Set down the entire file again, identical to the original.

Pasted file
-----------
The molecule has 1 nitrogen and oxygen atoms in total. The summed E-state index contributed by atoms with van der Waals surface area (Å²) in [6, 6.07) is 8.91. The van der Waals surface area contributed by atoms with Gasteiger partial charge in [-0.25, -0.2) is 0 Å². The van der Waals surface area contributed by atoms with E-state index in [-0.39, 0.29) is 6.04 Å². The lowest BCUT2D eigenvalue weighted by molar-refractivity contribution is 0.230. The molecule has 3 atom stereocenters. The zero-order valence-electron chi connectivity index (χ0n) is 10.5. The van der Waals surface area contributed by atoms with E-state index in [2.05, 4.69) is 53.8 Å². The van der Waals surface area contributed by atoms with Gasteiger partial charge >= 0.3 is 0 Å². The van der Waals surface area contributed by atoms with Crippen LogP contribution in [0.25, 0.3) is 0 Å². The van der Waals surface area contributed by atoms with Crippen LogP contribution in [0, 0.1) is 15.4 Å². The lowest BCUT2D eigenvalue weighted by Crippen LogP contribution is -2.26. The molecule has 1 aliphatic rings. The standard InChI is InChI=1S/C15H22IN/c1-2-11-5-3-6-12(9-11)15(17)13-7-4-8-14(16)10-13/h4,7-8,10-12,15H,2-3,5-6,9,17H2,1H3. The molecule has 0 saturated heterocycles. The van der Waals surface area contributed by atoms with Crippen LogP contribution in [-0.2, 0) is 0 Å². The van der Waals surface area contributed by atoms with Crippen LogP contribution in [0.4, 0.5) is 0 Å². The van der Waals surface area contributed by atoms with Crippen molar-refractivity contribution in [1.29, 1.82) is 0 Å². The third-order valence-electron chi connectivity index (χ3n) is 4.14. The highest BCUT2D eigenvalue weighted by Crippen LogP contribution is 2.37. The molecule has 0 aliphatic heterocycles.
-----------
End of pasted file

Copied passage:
The molecule has 1 nitrogen and oxygen atoms in total. The summed E-state index contributed by atoms with van der Waals surface area (Å²) in [6, 6.07) is 8.91. The van der Waals surface area contributed by atoms with Gasteiger partial charge in [-0.25, -0.2) is 0 Å². The van der Waals surface area contributed by atoms with E-state index in [-0.39, 0.29) is 6.04 Å². The lowest BCUT2D eigenvalue weighted by molar-refractivity contribution is 0.230. The molecule has 3 atom stereocenters. The zero-order valence-electron chi connectivity index (χ0n) is 10.5. The van der Waals surface area contributed by atoms with E-state index in [2.05, 4.69) is 53.8 Å². The van der Waals surface area contributed by atoms with Gasteiger partial charge >= 0.3 is 0 Å². The van der Waals surface area contributed by atoms with Crippen LogP contribution in [0.25, 0.3) is 0 Å². The van der Waals surface area contributed by atoms with Crippen LogP contribution in [0, 0.1) is 15.4 Å². The lowest BCUT2D eigenvalue weighted by Crippen LogP contribution is -2.26. The molecule has 1 aliphatic rings. The standard InChI is InChI=1S/C15H22IN/c1-2-11-5-3-6-12(9-11)15(17)13-7-4-8-14(16)10-13/h4,7-8,10-12,15H,2-3,5-6,9,17H2,1H3. The molecule has 0 saturated heterocycles. The van der Waals surface area contributed by atoms with Crippen LogP contribution in [-0.2, 0) is 0 Å². The van der Waals surface area contributed by atoms with Crippen LogP contribution in [0.4, 0.5) is 0 Å². The van der Waals surface area contributed by atoms with Crippen molar-refractivity contribution in [1.29, 1.82) is 0 Å². The third-order valence-electron chi connectivity index (χ3n) is 4.14. The highest BCUT2D eigenvalue weighted by Crippen LogP contribution is 2.37. The molecule has 0 aliphatic heterocycles.